I do look forward to checking in on these characters as I read further in the series.

Rating: 4 (out of 5) stars. Cross-posted to Amazon and Goodreads.


Waiting For It (Book 2)

This book does a much better job than the previous of fleshing out all three primary characters, and not just because we met Anne and Chase in the first book. Even Luke springs to life through Anne’s point of view, and this character development made me better appreciate the multiple relationship arcs for it.

In this case, what also helps is that the two men story are not already in a committed relationship with each other (though they do have a history). Half the fun of menage books is watching FOUR relationships develop (between each of the three characters and the group as a whole). Unfortunately, because of how Chase and Luke are both so focused on Anne, this book strikes me as more of a polyamory story that happens to include everyone at once rather than a true “menage” story. While I appreciate that this book’s drama doesn’t focus on Anne having to “choose” between either man, I feel like I’m missing out on how Chase and Luke grow closer together, which is only hinted at in the text.

Lindt continues to do an excellent job with the non-relationship conflicts included in the story. Even the tech jargon is accessible without being unnecessarily dumbed down, and I enjoyed solving the mystery along with Anne and Luke. Ultimately, this story includes multiple happy endings to be satisfied by.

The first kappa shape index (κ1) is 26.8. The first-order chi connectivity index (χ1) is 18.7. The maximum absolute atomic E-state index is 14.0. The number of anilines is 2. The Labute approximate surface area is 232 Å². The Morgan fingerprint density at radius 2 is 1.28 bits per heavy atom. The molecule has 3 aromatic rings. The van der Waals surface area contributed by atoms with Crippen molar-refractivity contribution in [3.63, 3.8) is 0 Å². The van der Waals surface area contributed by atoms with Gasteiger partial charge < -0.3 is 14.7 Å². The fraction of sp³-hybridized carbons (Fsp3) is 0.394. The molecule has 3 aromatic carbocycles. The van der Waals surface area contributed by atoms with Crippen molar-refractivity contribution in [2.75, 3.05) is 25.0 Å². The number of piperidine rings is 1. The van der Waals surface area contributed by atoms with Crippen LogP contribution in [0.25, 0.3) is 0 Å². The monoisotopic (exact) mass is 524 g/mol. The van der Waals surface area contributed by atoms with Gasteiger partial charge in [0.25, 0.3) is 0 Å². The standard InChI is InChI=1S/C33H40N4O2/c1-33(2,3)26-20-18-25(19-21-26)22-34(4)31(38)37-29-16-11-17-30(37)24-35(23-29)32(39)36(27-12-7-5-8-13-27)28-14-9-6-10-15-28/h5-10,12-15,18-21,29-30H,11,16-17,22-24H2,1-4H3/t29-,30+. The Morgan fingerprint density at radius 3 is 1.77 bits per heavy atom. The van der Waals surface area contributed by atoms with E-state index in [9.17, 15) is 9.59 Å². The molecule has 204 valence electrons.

Rating: 4 (out of 5) stars. Cross-posted to Amazon and Goodreads.


Asking For It (Book 3)

Once again, the third book in this series features a lovely and solid romantic arc between the main character, Lyn, and two love interests. Though the first time they come together involves all three characters, most of the book is dedicated to Lyn exploring potential relationships with Kingston and Owen individually. But because of developments within Kingston and Owen’s friendship off-page, I was frustrated that I only felt like I was only reading half (two-thirds?) of the complete story.

In any other book, the story might have only involved Lyn and one of the guys. At worst, it might have involved Lyn and both men, except with the angst about choosing one over the other. This book is supposed to be wish-fulfillment, and I understand the narrative limitations of showing only the events possible from the first-person perspective. But I do want that last piece of the puzzle to solidify the happily ever after.

Ironically, none of this book’s “external” conflict would have occurred without the two men’s presence in Lyn’s life. A few moments stuck out as a bit contrived, but overall, this was still a satisfying story for readers only concerned with Lyn and who aren’t necessarily interested in seeing story elements that don’t involve her.

Rating: 4 (out of 5) stars. Cross-posted to Amazon and Goodreads.


I currently have no plans to finish reading this series. However, I am not averse to checking out other books by this author in the future.

Review: Enemies Like You by Annika Martin & Joanna Chambers

I have so many books on my to-be-read pile at this point that when I’m tempted to buy another, I’ve started glancing at the top few reviews. And because I’m contrary, reviewers with complaints tend to make me even more interested in this book, which was definitely the case here. The first few chapters clarify that the more significant reviewer complaints are only valid if you completely ignore the subtext. And I have no complaints because I adored this book.